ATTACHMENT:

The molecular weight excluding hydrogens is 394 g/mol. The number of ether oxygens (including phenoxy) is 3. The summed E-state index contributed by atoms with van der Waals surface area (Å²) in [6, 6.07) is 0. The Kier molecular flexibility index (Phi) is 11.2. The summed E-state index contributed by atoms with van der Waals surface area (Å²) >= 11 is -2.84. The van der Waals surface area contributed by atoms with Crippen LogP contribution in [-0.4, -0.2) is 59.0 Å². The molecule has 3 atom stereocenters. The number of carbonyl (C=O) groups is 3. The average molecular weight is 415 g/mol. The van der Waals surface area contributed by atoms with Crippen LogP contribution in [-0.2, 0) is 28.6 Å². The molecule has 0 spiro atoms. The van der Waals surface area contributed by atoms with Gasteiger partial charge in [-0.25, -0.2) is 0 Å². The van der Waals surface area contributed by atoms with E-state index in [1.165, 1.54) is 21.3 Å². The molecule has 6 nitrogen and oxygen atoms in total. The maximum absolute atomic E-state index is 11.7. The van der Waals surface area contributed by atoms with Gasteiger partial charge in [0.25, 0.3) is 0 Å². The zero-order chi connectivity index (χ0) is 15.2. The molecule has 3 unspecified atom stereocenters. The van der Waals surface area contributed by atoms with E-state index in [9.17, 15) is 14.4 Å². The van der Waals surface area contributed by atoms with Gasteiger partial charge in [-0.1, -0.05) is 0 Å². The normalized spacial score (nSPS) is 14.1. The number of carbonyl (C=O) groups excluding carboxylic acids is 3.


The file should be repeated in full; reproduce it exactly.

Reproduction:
The molecular weight excluding hydrogens is 394 g/mol. The number of ether oxygens (including phenoxy) is 3. The summed E-state index contributed by atoms with van der Waals surface area (Å²) in [6, 6.07) is 0. The Kier molecular flexibility index (Phi) is 11.2. The summed E-state index contributed by atoms with van der Waals surface area (Å²) >= 11 is -2.84. The van der Waals surface area contributed by atoms with Crippen LogP contribution in [-0.4, -0.2) is 59.0 Å². The molecule has 3 atom stereocenters. The number of carbonyl (C=O) groups is 3. The average molecular weight is 415 g/mol. The van der Waals surface area contributed by atoms with Crippen LogP contribution in [-0.2, 0) is 28.6 Å². The molecule has 0 spiro atoms. The van der Waals surface area contributed by atoms with Gasteiger partial charge in [-0.25, -0.2) is 0 Å². The van der Waals surface area contributed by atoms with E-state index in [1.165, 1.54) is 21.3 Å². The molecule has 6 nitrogen and oxygen atoms in total. The maximum absolute atomic E-state index is 11.7. The van der Waals surface area contributed by atoms with Gasteiger partial charge in [0.25, 0.3) is 0 Å². The zero-order chi connectivity index (χ0) is 15.2. The molecule has 3 unspecified atom stereocenters. The van der Waals surface area contributed by atoms with E-state index in [9.17, 15) is 14.4 Å². The van der Waals surface area contributed by atoms with Gasteiger partial charge in [-0.1, -0.05) is 0 Å². The normalized spacial score (nSPS) is 14.1. The number of carbonyl (C=O) groups excluding carboxylic acids is 3.